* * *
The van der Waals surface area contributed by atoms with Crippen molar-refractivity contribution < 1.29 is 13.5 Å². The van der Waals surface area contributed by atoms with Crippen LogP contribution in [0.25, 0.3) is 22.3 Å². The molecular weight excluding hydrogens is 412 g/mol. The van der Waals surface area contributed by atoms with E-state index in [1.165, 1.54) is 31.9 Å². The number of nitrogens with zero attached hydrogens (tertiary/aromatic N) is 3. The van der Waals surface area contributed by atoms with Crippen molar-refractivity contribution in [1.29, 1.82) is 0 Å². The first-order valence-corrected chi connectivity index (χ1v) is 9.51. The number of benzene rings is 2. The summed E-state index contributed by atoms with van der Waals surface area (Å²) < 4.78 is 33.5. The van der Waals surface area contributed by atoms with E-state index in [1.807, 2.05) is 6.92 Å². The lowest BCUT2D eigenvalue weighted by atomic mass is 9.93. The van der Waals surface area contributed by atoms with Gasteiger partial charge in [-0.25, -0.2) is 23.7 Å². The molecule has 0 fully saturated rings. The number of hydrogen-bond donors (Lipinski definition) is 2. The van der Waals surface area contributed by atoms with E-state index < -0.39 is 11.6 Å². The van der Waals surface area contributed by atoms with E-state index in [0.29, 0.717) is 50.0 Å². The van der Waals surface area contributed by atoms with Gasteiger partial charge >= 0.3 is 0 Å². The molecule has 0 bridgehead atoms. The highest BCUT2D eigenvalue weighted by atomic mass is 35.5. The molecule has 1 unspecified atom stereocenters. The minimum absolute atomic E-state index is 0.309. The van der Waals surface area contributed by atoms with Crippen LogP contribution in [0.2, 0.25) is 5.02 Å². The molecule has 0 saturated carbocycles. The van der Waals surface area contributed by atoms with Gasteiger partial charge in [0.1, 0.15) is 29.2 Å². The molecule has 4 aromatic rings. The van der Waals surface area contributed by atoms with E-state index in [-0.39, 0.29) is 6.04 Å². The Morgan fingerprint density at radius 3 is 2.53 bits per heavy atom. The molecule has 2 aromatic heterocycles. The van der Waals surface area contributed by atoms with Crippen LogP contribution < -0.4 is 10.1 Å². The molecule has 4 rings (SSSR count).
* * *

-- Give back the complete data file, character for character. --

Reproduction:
The van der Waals surface area contributed by atoms with Crippen molar-refractivity contribution < 1.29 is 13.5 Å². The van der Waals surface area contributed by atoms with Crippen LogP contribution in [0.25, 0.3) is 22.3 Å². The molecular weight excluding hydrogens is 412 g/mol. The van der Waals surface area contributed by atoms with E-state index in [1.165, 1.54) is 31.9 Å². The number of nitrogens with zero attached hydrogens (tertiary/aromatic N) is 3. The van der Waals surface area contributed by atoms with Crippen molar-refractivity contribution in [1.29, 1.82) is 0 Å². The first-order valence-corrected chi connectivity index (χ1v) is 9.51. The number of benzene rings is 2. The summed E-state index contributed by atoms with van der Waals surface area (Å²) < 4.78 is 33.5. The van der Waals surface area contributed by atoms with E-state index in [1.807, 2.05) is 6.92 Å². The lowest BCUT2D eigenvalue weighted by atomic mass is 9.93. The van der Waals surface area contributed by atoms with Gasteiger partial charge in [-0.25, -0.2) is 23.7 Å². The molecule has 0 fully saturated rings. The number of hydrogen-bond donors (Lipinski definition) is 2. The van der Waals surface area contributed by atoms with E-state index < -0.39 is 11.6 Å². The van der Waals surface area contributed by atoms with E-state index in [0.29, 0.717) is 50.0 Å². The van der Waals surface area contributed by atoms with Gasteiger partial charge >= 0.3 is 0 Å². The molecule has 0 bridgehead atoms. The highest BCUT2D eigenvalue weighted by atomic mass is 35.5. The molecule has 1 unspecified atom stereocenters. The minimum absolute atomic E-state index is 0.309. The van der Waals surface area contributed by atoms with Crippen LogP contribution in [0.2, 0.25) is 5.02 Å². The molecule has 0 saturated carbocycles. The van der Waals surface area contributed by atoms with Gasteiger partial charge in [0.1, 0.15) is 29.2 Å². The molecule has 4 aromatic rings. The van der Waals surface area contributed by atoms with E-state index in [-0.39, 0.29) is 6.04 Å². The Morgan fingerprint density at radius 3 is 2.53 bits per heavy atom. The molecule has 2 aromatic heterocycles. The van der Waals surface area contributed by atoms with Crippen LogP contribution < -0.4 is 10.1 Å². The molecule has 4 rings (SSSR count).